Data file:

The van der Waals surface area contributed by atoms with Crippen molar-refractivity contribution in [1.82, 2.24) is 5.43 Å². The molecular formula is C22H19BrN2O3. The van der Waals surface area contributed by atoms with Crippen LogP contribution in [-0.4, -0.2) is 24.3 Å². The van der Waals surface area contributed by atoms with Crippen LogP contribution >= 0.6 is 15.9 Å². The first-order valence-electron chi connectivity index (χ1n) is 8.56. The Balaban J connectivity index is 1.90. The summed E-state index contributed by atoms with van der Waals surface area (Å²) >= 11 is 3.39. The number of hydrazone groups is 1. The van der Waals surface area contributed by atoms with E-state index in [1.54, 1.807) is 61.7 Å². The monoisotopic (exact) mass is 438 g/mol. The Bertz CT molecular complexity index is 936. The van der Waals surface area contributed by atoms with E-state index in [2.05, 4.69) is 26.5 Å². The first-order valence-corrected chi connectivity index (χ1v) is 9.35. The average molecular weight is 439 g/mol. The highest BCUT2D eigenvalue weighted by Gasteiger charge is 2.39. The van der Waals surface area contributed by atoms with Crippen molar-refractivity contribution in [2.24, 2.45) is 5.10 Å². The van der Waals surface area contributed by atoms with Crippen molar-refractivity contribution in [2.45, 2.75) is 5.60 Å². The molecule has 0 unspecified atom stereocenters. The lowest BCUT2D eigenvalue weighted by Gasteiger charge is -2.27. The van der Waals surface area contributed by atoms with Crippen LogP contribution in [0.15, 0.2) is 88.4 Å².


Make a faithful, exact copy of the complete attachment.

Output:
The van der Waals surface area contributed by atoms with Crippen molar-refractivity contribution in [1.82, 2.24) is 5.43 Å². The molecular formula is C22H19BrN2O3. The van der Waals surface area contributed by atoms with Crippen LogP contribution in [-0.4, -0.2) is 24.3 Å². The van der Waals surface area contributed by atoms with Crippen LogP contribution >= 0.6 is 15.9 Å². The first-order valence-electron chi connectivity index (χ1n) is 8.56. The Balaban J connectivity index is 1.90. The summed E-state index contributed by atoms with van der Waals surface area (Å²) >= 11 is 3.39. The number of hydrazone groups is 1. The van der Waals surface area contributed by atoms with E-state index in [1.54, 1.807) is 61.7 Å². The monoisotopic (exact) mass is 438 g/mol. The Bertz CT molecular complexity index is 936. The van der Waals surface area contributed by atoms with E-state index in [2.05, 4.69) is 26.5 Å². The first-order valence-corrected chi connectivity index (χ1v) is 9.35. The average molecular weight is 439 g/mol. The highest BCUT2D eigenvalue weighted by Gasteiger charge is 2.39. The van der Waals surface area contributed by atoms with Crippen molar-refractivity contribution in [2.24, 2.45) is 5.10 Å². The van der Waals surface area contributed by atoms with Crippen molar-refractivity contribution in [2.45, 2.75) is 5.60 Å². The molecule has 0 unspecified atom stereocenters. The lowest BCUT2D eigenvalue weighted by Gasteiger charge is -2.27. The van der Waals surface area contributed by atoms with Crippen LogP contribution in [0.15, 0.2) is 88.4 Å².